There is a certain class of people out there who live in a world of dreams and dissatisfaction.
These feelings have little to do with life itself but remain rooted in the current condition and availability of their local city park.
What should be a centralized haven for city-dwelling parents and kids alike can sometimes become a mess of daycare buses, sticky-coated Slurpee slides, wild-eyed children doing Tarzan impressions and over-trusting guardians enjoying an afternoon break with their good friend Facebook.
In efforts to avoid the high probability of “park let-down”, adventurous city-dwellers are now exploring in neighborhoods and areas far outside their economic zones.
Now, I am sad to have to report this to all the fine readers of my blog…we are those people.
This happened merely days ago when we grabbed some Chicken Express and ended up at a neighborhood park surrounded by homes that would probably use our house as a place to store their pool equipment.
It was both nerve-racking and exciting at the same time.
You know you don’t “belong” in the traditional sense of the word, but having the opportunity to watch our daughter enjoy playground equipment without randomly placed chewed-up gum, carved phrases of profanity or smatterings of cigarette butts amongst the wood chip-covered ground is just too hard to pass up.
Here’s the thing, though…the problem is not with the kids.
Children do fine together. They adapt and everything is great as long as nobody cuts in front of them for the slide.
But then, you have a parent who wants to talk and “shoot the breeze” while you are both pushing your kids on the swings. And, eventually, casual conversation turns to neighborhood issues and the dilemma fully presents itself.
Remember, this is supposed to be a covert mission. I specifically wore my American Eagle polo shirt for this reason…to blend. (When you get to a certain financial level, even your casual wear should have some sort of sown-in emblem.)
We might want to come back and visit this park again in the future so I don’t want to give away too much personal information in case the HOA has bugged the area waiting for “park poachers” like ourselves to reveal we should not be here and give them cause to ban us (and our chicken strip/mashed potato combo) for life.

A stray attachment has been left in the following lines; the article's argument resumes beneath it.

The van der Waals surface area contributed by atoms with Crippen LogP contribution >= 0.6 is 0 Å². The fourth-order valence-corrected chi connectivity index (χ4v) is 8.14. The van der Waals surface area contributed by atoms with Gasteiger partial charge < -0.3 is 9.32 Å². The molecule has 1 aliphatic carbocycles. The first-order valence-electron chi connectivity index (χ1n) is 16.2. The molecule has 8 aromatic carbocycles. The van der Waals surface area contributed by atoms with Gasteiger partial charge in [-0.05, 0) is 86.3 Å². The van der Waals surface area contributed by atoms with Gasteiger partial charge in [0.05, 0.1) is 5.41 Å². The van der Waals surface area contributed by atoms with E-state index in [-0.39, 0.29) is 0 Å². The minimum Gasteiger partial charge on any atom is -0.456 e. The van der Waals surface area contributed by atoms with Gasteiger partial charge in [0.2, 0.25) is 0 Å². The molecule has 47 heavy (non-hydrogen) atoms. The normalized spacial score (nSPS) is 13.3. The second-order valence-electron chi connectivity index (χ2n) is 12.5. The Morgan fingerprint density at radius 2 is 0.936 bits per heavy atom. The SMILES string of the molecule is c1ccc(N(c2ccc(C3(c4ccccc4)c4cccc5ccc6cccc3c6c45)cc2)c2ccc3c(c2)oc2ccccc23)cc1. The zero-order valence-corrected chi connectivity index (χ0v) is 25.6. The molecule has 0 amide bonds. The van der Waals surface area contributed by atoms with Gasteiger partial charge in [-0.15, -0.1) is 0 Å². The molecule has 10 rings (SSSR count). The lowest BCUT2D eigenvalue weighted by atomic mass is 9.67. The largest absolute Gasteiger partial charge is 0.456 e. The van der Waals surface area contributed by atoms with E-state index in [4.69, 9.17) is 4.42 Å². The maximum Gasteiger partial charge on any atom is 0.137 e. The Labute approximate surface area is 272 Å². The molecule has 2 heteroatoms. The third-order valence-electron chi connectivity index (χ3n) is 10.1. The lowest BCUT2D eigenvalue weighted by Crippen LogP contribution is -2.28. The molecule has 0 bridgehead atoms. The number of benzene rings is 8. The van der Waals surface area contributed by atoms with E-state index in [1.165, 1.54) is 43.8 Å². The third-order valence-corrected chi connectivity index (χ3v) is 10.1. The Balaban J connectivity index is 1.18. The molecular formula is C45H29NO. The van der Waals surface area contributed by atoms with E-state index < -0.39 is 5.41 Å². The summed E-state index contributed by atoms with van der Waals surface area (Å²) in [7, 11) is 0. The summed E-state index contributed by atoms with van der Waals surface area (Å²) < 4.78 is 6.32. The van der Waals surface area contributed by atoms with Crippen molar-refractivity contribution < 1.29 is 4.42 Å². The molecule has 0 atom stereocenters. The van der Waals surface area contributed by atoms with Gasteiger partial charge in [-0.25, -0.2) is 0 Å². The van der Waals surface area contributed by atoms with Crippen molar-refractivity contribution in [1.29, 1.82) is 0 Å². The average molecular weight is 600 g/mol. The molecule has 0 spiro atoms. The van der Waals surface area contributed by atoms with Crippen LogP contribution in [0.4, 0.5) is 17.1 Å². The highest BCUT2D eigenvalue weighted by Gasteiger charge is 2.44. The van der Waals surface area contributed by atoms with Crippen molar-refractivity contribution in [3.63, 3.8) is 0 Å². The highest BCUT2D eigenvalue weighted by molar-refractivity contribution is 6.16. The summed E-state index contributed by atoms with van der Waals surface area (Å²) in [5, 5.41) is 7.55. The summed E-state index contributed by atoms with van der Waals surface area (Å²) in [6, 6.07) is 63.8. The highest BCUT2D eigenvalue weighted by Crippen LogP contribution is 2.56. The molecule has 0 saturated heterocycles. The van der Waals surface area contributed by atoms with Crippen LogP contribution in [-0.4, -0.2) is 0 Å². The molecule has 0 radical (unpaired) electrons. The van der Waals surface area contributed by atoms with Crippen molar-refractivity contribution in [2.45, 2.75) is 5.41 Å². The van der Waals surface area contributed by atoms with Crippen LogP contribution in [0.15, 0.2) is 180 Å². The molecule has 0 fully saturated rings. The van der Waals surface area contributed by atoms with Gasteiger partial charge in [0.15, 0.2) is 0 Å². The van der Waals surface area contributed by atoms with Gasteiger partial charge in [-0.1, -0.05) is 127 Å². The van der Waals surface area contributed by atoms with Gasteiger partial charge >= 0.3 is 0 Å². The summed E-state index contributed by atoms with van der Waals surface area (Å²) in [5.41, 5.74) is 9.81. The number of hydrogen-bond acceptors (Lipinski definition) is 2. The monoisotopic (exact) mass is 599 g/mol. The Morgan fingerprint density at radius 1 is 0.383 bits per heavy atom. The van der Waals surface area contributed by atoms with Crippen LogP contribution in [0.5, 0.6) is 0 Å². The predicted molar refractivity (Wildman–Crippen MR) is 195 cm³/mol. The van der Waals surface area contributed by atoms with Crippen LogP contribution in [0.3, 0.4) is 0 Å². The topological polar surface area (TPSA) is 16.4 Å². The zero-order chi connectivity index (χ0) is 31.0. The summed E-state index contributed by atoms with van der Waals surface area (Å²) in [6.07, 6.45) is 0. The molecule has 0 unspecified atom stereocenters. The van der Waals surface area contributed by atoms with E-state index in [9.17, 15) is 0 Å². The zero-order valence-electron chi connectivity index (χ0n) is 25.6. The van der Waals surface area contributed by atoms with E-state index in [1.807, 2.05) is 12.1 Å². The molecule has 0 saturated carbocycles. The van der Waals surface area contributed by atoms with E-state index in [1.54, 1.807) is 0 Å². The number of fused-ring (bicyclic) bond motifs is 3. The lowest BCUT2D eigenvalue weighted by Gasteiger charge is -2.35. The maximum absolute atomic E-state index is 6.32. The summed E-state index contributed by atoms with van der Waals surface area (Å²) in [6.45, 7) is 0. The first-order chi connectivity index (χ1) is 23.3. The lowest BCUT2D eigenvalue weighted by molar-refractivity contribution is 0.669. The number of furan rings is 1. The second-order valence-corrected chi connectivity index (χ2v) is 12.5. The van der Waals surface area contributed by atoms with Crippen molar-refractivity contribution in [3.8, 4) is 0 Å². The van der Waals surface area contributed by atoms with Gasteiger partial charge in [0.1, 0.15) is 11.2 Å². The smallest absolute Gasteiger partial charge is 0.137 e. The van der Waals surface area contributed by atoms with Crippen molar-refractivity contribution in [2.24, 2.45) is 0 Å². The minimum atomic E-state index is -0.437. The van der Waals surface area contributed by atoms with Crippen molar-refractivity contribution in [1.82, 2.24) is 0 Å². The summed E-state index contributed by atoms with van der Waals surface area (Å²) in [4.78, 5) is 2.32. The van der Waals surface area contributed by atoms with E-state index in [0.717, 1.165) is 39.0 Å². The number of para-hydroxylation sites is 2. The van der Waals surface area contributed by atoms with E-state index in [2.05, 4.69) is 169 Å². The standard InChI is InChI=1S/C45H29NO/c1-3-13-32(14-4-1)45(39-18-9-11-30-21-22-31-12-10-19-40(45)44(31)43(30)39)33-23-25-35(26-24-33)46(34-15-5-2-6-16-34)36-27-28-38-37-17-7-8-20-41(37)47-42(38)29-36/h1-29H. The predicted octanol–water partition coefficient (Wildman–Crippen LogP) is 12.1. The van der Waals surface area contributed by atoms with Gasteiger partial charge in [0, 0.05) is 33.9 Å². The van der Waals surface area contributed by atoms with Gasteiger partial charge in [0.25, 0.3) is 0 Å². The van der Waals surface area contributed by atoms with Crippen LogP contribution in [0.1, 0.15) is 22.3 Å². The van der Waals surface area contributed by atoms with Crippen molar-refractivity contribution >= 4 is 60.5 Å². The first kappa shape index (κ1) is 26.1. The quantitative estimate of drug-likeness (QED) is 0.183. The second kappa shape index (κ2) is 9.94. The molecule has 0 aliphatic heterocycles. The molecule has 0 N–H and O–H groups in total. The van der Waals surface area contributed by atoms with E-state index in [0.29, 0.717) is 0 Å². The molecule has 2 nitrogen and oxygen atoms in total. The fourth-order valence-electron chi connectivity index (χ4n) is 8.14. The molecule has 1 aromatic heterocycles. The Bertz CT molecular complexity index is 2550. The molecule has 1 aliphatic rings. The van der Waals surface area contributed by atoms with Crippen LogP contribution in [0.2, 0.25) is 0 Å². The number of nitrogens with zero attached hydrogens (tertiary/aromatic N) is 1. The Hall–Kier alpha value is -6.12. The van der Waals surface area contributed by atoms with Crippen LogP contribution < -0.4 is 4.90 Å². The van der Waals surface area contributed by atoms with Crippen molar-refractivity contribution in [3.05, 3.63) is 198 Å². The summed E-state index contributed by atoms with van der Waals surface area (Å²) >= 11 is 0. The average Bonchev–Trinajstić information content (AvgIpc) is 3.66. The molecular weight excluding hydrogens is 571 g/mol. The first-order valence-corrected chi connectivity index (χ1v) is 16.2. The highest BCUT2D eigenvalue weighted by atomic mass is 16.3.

So, the only real option is to fake it. Thankfully, I am pretty good at this. I have been faking “goofball” for my entire life and the world has completely bought it.
Now, the trick here to be vague and just echo back what they are saying without giving the other person an opportunity to question or expand upon your answers.
For example, when the nice lady with the cute little boy starts to complain about not having picnic tables near the park/pool area, I would say, “Yep, it’s probably something that should bring up in the next meeting.”
When she agrees and does the thing where she is talking to her son but really, in a very indirect way, hoping to elicit a response from you, says, “Colton (I guess that’s the kid’s name), do you want to bring your gold-plated remote controlled helicopters out here next time to show your new friend Natalie?” you are getting into more dangerous waters. The best response here would be to shut down the kid directly with something like, “Wow, Colton. You have remote controlled helicopters! Natalie’s daddy flew hers right into some power lines, but that would be fun to play with yours.”
In this case, both parent and child should be thinking, the little girl is really nice and sweet, but the Dad is making me re-think pursuing this play date idea, and then things will go back to being nice and casual.
If, on the other hand, they are still as excited and the parent starts to talk about her schedule, the safest move here is to give your child a slightly harder push on the swing than she likes and use the ensuing fear in her voice to interrupt the conversation.
Pick her up (out of “concern”, of course) and whisper in her ear “let’s go get some ice cream” while walking away from the area completely. This ensures she won’t act like she wants to stay and gives you the perfect moment, now that you are yards away and still heading to the car, to turn and say “goodbye” to Colton and his mommy.
Either way, you have lived to “park poach” another day.